Developing a practical covid plan: What if someone won’t do x, y, or z?


Today I was talking to someone completely unconnected to the dance world, and they asked what I’d been doing lately. I mentioned that I’d been been working on a covid policy, and it was really interesting because it was a way to talk about flatter power structures (and fighting The Man). I wanted to do more than just present a bunch of rules and then enforce them authoritarian style.
I mentioned that masking is a good option, but it’s rubbish for dancing in.
Then I mentioned that vaccination is really important, but that only 69% of NSW people have had more than two covid vaccinations.

My friend had been active listening along, but when we go to this point, they were clearly quite flushed and emotional. So I stopped yapping. They told me that they were really tired of the covid stuff, and had two vaccinations, but that “Other people can get more.” They went on to talk about how the lockdowns and government policies had really exhausted them, and the lack of gov support had taken a toll on their business. Their major concern was with the way the vaccines are produced by corporations of dubious ethics and morality.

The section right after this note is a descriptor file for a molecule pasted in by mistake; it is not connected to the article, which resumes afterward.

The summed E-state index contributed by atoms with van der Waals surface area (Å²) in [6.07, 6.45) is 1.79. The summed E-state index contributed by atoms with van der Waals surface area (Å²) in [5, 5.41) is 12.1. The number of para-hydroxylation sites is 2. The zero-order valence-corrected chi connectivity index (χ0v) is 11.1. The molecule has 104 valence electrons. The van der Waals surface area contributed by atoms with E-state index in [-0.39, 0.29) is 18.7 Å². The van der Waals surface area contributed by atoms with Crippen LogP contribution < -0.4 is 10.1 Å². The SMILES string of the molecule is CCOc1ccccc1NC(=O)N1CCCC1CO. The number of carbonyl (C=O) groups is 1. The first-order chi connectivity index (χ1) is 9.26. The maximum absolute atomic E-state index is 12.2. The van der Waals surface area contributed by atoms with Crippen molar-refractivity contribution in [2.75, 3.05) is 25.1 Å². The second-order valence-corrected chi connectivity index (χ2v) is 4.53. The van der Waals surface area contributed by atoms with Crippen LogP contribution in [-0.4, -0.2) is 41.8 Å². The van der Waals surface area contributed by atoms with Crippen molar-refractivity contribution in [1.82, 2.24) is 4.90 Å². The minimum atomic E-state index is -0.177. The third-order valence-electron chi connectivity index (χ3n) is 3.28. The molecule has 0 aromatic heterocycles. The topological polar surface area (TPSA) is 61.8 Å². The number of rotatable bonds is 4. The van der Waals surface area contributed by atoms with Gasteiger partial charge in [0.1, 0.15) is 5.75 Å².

I nodded and did active listening. They were upset and needed to talk about these things. And these are reasonable concerns: lack of support from a government that enforced unjust limits and penalties does not inspire compliance. And as Aboriginal communities can explain, an unjust government cannot be trusted with your medical data, let alone your body in a medical setting. Nor can we excuse the way big corporations in the medical industry have conducted itself in the past, or in the production and dissemination of vaccines (particularly in developing countries).

I didn’t once say that my friend should get a vaccination. That’s not cool; we don’t make medical decisions for other people like that.

As we continued talking, I shifted things away from vaccination to the frustrations with the government policies. They had interesting things to say about that. At one point I mentioned that the whole point of this particular covid policy was to do good social activism. And part of that was discussing equity. So if we have a ‘must test’ policy, we also need to make RATs freely available, because they’re expensive, and they’re a barrier to participation for people who can’t afford them (and who are also often in those high-risk workplaces). Then I pointed out that if I was going to do a policy that was just, I had to source free masks and RATs. And I explained how I’d done that.

It was interesting to see friend’s reaction to this information. Getting free stuff from The Man is always a pleasure, and it seemed to delight my friend.

I wonder if masks would get the same response? Perhaps not, as wearing them is a lot less fun than getting a covid test :D :D